• At the U.N. Framework Convention on Climate Change (UNFCC) meeting in New Delhi, Indian Prime Minister Atal Behari Vajpayee said that developing countries should not be held to stringent Kyoto-related goals, noting that "per capita greenhouse gas emissions (of developing countries) are only a fraction of the world average and in order of magnitude below that of many developed countries." Developing countries will likely account for a majority of greenhouse gas emissions by 2020. See http://www.business-standard.com/today/story.asp?story=1540
  • A controversy arose at the meeting regarding the draft declaration's omission of any reference to the Protocol. "The European Union (EU) thinks the declaration is not strong enough," said spokesperson Michael Williams. The draft stated that "climate change and its adverse effects should be considered within the framework of sustainable development through enhanced international cooperation," but lacked any direct reference to the Protocol. Indian Environment Minister T.R. Baalu, the conference's president, said Kyoto was still on the
    agenda. "This conference is seeking a consensus to get the Kyoto Protocol ratified," he
    said. "I'll have negotiations and consultations and make whatever effort to make sure the
    protocol is ratified." China, the EU, and the Group of 77 developing countries were successful in getting a reference reinstated in the final document. See http://www.outlookindia.com/pti_news.asp?id=94261
  • Another dispute arose regarding Canada's proposal that credits be given for clean energy exports. The plan was opposed by the Group of 77. See http://economictimes.indiatimes.com/cms.dll/articleshow?artid=26107347
  • Harlan Watson, chief negotiator for the United States, affirmed the United States's opposition to ratification. In reply, Joke Waller-Hunter, executive secretary of the UNFCC, said that the United States probably would not achieve Kyoto limits in the absence of ratification. "If you look at the current policies taken in the U.S., it's unlikely the Kyoto [Protocol] targets will be met," Waller-Hunter said. "We should never exclude them [the United States] and hope for a more open attitude toward joining a common framework." Thomas Becker of the EU said "the U.S.A. has left the family. It's their decision, and we have to pay the bill for them. We in the EU have decided to go ahead with those who recognize that this [climate change] is a threat to the world."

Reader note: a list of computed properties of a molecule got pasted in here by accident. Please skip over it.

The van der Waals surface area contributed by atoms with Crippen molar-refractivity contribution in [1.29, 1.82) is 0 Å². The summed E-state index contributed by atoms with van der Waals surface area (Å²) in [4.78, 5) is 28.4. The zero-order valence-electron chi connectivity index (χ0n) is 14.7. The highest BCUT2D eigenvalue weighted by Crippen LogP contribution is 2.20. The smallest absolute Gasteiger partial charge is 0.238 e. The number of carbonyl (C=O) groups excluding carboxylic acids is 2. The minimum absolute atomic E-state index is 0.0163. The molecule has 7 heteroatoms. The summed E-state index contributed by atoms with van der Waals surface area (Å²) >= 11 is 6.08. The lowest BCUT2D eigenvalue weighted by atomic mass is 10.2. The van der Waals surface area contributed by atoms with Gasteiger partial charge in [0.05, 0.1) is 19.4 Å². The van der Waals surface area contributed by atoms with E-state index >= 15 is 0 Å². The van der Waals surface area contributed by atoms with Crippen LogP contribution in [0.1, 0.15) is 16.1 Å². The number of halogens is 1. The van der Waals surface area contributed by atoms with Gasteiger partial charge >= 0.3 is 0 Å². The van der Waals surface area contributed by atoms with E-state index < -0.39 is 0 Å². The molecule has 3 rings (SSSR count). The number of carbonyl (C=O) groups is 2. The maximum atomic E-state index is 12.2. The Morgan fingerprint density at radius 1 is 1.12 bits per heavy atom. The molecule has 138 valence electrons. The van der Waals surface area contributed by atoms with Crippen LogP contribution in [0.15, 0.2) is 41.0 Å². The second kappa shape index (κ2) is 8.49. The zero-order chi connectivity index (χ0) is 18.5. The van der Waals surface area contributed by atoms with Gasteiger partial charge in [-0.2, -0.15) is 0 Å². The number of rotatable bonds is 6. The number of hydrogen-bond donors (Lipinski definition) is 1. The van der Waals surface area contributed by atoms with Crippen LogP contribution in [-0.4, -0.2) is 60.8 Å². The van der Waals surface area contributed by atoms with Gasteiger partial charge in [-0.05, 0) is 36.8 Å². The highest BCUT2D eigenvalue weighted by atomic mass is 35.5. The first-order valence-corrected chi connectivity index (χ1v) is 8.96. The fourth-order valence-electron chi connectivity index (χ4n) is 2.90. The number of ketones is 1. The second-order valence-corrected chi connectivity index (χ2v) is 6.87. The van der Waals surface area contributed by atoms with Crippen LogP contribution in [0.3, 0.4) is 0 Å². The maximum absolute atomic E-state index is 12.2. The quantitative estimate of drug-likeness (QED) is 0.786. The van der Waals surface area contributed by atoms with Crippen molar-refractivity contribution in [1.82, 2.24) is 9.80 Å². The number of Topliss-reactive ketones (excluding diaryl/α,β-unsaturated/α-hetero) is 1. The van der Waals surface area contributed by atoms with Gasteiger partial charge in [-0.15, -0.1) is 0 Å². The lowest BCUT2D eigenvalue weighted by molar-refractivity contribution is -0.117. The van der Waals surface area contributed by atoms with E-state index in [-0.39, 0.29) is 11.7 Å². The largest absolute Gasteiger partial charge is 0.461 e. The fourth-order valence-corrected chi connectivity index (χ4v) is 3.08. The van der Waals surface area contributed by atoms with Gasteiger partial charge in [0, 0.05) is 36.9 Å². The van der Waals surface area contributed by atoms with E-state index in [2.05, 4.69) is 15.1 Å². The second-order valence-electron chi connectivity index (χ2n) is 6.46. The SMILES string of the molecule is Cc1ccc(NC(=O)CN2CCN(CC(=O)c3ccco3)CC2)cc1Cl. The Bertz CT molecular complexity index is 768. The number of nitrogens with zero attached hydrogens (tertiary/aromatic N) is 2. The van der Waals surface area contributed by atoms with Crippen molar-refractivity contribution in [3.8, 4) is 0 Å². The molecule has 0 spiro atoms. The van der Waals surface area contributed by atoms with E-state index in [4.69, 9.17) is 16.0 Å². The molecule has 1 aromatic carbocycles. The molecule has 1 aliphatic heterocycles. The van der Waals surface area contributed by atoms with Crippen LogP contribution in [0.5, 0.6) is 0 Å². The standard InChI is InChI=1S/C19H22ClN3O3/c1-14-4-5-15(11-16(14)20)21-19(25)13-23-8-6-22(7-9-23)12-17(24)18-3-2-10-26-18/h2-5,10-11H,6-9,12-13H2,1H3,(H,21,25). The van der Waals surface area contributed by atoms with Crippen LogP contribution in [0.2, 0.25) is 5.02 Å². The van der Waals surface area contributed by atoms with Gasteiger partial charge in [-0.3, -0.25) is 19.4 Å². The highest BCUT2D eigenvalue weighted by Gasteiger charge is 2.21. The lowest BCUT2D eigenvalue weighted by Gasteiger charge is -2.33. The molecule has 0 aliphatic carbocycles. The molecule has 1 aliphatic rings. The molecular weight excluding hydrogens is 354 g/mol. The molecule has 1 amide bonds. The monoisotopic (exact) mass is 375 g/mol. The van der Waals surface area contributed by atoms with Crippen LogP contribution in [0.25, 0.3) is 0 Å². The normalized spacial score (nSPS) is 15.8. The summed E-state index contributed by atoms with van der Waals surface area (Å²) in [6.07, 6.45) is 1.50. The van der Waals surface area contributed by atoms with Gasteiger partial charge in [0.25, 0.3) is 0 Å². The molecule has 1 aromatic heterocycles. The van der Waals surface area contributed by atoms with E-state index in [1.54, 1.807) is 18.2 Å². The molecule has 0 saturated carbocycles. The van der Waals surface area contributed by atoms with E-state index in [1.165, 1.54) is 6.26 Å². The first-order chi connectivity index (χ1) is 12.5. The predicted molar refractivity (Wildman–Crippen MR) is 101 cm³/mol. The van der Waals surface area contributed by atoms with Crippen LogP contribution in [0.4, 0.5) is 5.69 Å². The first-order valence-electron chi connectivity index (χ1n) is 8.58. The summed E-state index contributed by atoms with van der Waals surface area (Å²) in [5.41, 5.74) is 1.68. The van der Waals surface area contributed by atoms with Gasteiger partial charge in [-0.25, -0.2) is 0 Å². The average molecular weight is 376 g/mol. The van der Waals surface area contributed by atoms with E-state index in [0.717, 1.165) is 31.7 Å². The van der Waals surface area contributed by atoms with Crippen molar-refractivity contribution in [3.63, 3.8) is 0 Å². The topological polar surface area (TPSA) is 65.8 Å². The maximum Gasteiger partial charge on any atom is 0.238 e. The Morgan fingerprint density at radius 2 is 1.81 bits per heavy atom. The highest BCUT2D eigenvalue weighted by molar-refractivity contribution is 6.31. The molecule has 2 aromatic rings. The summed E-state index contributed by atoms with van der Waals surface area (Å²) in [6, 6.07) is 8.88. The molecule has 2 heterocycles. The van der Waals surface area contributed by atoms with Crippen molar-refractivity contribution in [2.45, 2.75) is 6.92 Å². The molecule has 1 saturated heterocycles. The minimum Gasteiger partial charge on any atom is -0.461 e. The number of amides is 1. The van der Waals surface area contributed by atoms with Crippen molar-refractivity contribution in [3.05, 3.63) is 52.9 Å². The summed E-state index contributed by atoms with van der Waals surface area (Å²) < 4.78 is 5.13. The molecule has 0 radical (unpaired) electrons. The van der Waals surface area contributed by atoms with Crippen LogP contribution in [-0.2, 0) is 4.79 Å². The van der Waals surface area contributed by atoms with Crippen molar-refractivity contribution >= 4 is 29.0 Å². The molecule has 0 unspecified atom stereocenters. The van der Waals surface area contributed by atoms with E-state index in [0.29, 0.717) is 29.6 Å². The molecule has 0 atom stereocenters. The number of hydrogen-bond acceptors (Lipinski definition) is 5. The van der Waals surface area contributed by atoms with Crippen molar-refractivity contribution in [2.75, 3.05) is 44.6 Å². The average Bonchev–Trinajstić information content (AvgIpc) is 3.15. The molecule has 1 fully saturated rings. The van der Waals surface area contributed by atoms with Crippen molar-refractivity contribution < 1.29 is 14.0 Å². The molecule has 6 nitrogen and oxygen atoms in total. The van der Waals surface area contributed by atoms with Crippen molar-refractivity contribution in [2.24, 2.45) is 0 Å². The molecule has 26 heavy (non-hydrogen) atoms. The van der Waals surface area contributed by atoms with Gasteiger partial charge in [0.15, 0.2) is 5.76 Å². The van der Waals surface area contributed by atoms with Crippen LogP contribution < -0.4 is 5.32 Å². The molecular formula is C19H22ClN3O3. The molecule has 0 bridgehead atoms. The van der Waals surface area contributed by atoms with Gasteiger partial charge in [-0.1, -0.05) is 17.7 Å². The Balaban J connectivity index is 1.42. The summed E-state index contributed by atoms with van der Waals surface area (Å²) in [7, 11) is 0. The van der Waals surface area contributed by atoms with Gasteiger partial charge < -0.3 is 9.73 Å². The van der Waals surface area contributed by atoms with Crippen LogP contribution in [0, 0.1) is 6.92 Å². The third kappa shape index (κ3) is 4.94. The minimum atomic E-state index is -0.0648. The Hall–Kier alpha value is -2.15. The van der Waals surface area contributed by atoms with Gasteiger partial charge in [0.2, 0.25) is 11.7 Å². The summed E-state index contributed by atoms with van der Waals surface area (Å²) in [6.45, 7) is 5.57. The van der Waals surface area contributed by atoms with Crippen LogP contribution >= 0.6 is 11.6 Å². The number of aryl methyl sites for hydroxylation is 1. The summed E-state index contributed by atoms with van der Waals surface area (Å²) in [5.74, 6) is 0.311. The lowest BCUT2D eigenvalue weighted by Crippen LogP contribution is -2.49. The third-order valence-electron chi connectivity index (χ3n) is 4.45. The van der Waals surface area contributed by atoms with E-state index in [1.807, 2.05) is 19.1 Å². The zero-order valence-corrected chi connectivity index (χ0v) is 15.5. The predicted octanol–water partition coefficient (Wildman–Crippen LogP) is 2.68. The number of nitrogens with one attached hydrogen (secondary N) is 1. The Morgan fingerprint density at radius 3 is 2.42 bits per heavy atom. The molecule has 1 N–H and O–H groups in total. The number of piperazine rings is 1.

• Prices on the United Kingdom emissions trading market have doubled since the market started in April. See http://www.independent.co.uk/story.jsp?story=346128
  • The Pew Center on Global Climate Change issued a report, Climate Change Mitigation in Developing Countries: Brazil, China, India, Mexico, South Africa, and Turkey. See http://www.pewclimate.org/projects/dev_mitigation.cfm

Copyright© 2002, Environmental Law Institute, Washington, D.C. All rights reserved.